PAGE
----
I moved to Chicago in October 1983 and entered a career in public relations, but helping large corporations enhance their public image did not give me a sense of fulfillment, and so I decided to go back to graduate school to pursue a Ph.D. in political science at the University of Illinois at Urbana-Champaign. When I finished my dissertation in December 1993, I discovered Foucault while taking a graduate seminar in political theory. Reading the work of this radical gay French theorist helped me rethink my lifelong identity complex. I had labored for years under the feeling that I was a "fake Korean," unable to live up to the expectations of others. In light of my reading of Foucault and other theorists, I came to understand that the pursuit of—or flight from—"Korean-ness" was doomed to failure from the start, since there was no "essence" of "Korean-ness" to pursue. I came to see myself as having a distinct identity as a Korean adoptee, neither ethnically Korean in the way that Koreans or recent Korean immigrants were nor even Korean American in the way that U.S.-born, English-speaking Korean Americans were.
I have come to understand that I am not a "fake Korean" but rather a real Korean adoptee; above all, I am the real "me." And I no longer feel any need to apologize for my personal history or for a lack of Korean language proficiency. I can now locate "homeland" in a way that does not diminish my own sense of wholeness or authenticity. Becoming involved with the growing community of adult Korean adoptees has also been helpful in coming to terms with my identity as a transracial intercountry adoptee.
Just as I came to reject the self-imposed label of "fake Korean" in favor of an accepting myself as Korean adoptee, I also came to understand transgender as distinct form of gender identity that challenged the sex/gender binary of "man/woman." I would eventually come to call myself a "male-bodied woman," a concept radical even within the transgender community, because I reject the assumption that the presence or absence of the penis determines my gender or gender identity.
Addressing multiple oppressions has been challenging, of course; but being nested in multiple communities has also enabled me to engage in intersectional analysis not only through academic discourse and writing but also through lived experience and through a process of thinking through what it means to be an openly transgendered woman of Korean birth and American adoption in daily life. Ironically enough, being a member of multiple marginal communities has helped me see the striking parallels as well as the significant differences between oppression based on race, ethnicity and national origin on the one hand and sexual orientation and gender identity and expression on the other.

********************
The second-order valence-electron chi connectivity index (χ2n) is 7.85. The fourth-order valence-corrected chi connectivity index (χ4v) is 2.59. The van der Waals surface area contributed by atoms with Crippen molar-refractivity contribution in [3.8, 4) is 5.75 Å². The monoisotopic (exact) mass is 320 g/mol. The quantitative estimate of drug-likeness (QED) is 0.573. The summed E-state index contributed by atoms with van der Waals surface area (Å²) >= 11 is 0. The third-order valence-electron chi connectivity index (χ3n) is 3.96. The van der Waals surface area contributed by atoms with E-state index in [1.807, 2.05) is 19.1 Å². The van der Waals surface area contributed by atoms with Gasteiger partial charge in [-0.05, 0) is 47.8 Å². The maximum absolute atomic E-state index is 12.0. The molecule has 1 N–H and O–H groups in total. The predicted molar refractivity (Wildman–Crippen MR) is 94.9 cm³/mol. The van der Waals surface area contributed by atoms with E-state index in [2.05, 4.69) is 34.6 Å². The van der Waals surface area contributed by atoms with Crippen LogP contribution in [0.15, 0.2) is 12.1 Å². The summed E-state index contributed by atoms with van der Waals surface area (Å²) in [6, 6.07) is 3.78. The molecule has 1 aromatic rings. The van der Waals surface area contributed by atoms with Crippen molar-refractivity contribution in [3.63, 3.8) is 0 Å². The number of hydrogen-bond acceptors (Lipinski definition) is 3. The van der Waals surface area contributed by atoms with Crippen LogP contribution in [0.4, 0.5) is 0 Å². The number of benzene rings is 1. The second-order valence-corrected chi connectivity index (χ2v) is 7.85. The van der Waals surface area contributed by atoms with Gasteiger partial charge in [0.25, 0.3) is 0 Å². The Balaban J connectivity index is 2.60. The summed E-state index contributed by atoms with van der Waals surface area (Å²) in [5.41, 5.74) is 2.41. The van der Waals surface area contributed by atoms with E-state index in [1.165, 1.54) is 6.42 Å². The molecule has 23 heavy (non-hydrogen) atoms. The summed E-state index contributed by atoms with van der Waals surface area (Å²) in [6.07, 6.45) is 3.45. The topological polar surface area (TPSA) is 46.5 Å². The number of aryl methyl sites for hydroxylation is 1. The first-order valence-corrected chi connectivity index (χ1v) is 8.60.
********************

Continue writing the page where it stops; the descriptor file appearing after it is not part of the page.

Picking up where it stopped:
At the same time, I have seen the pitfalls of projecting one’s own identity and experiences onto others as is so common in both the transgender community and the Korean adoptee community; to be an effective activist and advocate, it is important to be able to understand one’s own lived experience and speak from it while at the same time understanding and articulating the diversity of identity and experience in the marginalized communities of which one is a member.
In fact, my move to Queens, New York in 1997 corresponded with the end of my academic career and the beginning of my activism and advocacy work in New York as well as my coming out as an openly transgendered woman. In January 1997, I worked with other Queens activists to co-found Queens Pride House, a small LGBT community center in the borough. In February 1997, I joined with other queer Koreans to co-found Iban/Queer Koreans of New York. And in June 1998, I worked with other transgender activists to co-found the New York Association for Gender Rights Advocacy (NYAGRA).
I now see myself as a transgendered Asian-American woman with a distinct identity as a Korean adoptee. I have gone from growing up in an all-white neighborhood on the south side of Milwaukee to living up in Jackson Heights, which one demographer determined to be the most demographically diverse spot on earth; I am now truly at home living at the epicenter of global migration. While I am not a conventional "immigrant," having come to the United States as an infant, I have in an important sense experienced multiple migrations across race, sexuality and gender as well as across multiple national boundaries and linguistic communities.
And I am still inspired by the wisdom of Henry David Thoreau, nowhere more so than by the great New England Transcendentalist’s conclusion to “Walden”:
“I learned this, at least, by my experiment: that if one advances confidently in the direction of his dreams, and endeavors to live the life which he has imagined, he will meet with a success unexpected in common hours. He will put some things behind, will pass an invisible boundary; new, universal, and more liberal laws will begin to establish themselves around and within him; or the old laws be expanded, and interpreted in his favor in a more liberal sense, and he will live with the license of a higher order of beings…”
I have abjured a cabin passage below and have instead gone before the mast upon the deck of the world; I can now see the moonlight amid the mountains.
Pauline Park is the chair of the New York Association for Gender Rights Advocacy (NYAGRA) and president of the board of directors of Queens Pride House. She led the campaign for the transgender rights law enacted by the New York City Council in 2002 and participated in the first US LGBTQ delegation tour of Palestine in 2012. Park has written and spoken widely on issues of race and nationality as well as LGBT identity.